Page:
I'm not sure if this is good news, or very, very bad news.

 

From UVic:

 

All-electric BC transport economical, thanks to low-cost renewables
If all vehicles in British Columbia were powered by electricity instead of liquid fuels by 2055, BC would need to more than double its electricity generation capacity to meet forecasted energy demand—and the move could prove surprisingly cost-effective.

 

The finding comes from a team of University of Victoria researchers with the Pacific Institute for Climate Solutions (PICS), and will be published in the November issue of Applied Energy.

 

By 2055, BC will need to increase its electrical production capacity from a 2015 baseline of 15.6 gigawatts (GW) to 23 GW to meet forecast economic and population growth. Factor in all-electric road transportation as well, and up to 60 per cent additional capacity will be needed. This would more than double BC’s electricity generation capacity to 37 GW.

 

Surprisingly, the cost of generating the extra electricity would be relatively cheap.

 

Crunching the numbers, the team found that the 60 per cent capacity boost for transport would raise the average unit cost of electricity by only nine per cent due to availability of low cost, renewable energy options. Furthermore, the costs would only rise by five per cent if at least half of drivers charged their vehicles at off-peak times. Spreading the demand means less need for capacity build-out.

 

Co-author Curran Crawford, a member of the PICS Transportation Futures for BC project and a professor with UVic’s Institute for Integrated Energy Systems, says low-carbon generation options such as wind and solar power would keep a lid on energy prices. “Our modelling shows that electrification of transport systems, and a significant reduction in greenhouse gas emissions (GHGs), can be achieved at relatively low additional cost to the electricity system,” he says.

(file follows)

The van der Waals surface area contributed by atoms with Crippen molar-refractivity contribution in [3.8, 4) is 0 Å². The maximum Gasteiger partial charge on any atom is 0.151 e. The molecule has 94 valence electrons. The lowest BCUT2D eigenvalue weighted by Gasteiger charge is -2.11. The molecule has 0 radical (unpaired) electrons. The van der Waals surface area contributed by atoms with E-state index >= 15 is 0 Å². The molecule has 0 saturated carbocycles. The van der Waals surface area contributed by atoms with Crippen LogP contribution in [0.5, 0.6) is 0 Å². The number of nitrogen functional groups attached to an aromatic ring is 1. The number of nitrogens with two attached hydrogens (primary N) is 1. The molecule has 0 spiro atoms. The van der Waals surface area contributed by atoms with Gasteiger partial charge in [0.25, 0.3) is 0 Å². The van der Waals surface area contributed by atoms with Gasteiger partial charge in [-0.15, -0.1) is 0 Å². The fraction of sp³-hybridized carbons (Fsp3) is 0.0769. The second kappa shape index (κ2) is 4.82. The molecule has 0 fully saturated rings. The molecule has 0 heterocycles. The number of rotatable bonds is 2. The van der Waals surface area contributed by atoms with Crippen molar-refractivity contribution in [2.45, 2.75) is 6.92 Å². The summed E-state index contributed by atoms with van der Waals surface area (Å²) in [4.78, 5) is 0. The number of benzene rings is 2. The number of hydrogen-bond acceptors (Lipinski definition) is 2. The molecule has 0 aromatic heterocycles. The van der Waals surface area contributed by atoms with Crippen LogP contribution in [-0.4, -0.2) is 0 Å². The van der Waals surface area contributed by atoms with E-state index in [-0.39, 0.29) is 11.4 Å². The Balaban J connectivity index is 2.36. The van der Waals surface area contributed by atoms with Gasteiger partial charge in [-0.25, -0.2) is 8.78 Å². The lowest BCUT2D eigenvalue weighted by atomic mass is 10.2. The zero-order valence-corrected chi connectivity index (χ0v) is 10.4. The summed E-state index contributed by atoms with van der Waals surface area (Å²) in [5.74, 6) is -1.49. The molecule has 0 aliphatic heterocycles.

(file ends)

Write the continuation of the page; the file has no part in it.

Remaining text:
Under BC’s current Clean Energy Act, at least 93 per cent of grid electricity must come from renewable resources such as hydropower, wind or solar. Crawford says as long as that policy remains in place, electrifying the entire road fleet would reduce total emissions from the combined transportation and electricity sectors by 38 per cent (or 260 MtCO2) between 2015 and 2055, relative to business as usual.

 

“Transportation is responsible for more than a third of BC’s total GHG emissions; the CleanBC plan rightly envisages transitioning BC’s cars, SUVs, buses and truck fleets away from fossil fuels to clean electricity, which will make a huge contribution towards meeting provincial GHG reduction targets,” says Crawford.

 

“BC’s planned Site C project will provide 1.1 GW, but it just scratches the surface of potential increased power and energy needs, as this research shows. Solar photovoltaic and wind power look very promising for BC due to their falling costs.”

 

In Electrification of road transportation with utility-controlled charging: A case study for British Columbia with a 93% renewable electricity target, researchers also noted that regions with a similar hydroelectricity share to BC, such as Quebec, Northern Europe and South America, would likely find similar results in terms of cost-effective electrification of transport.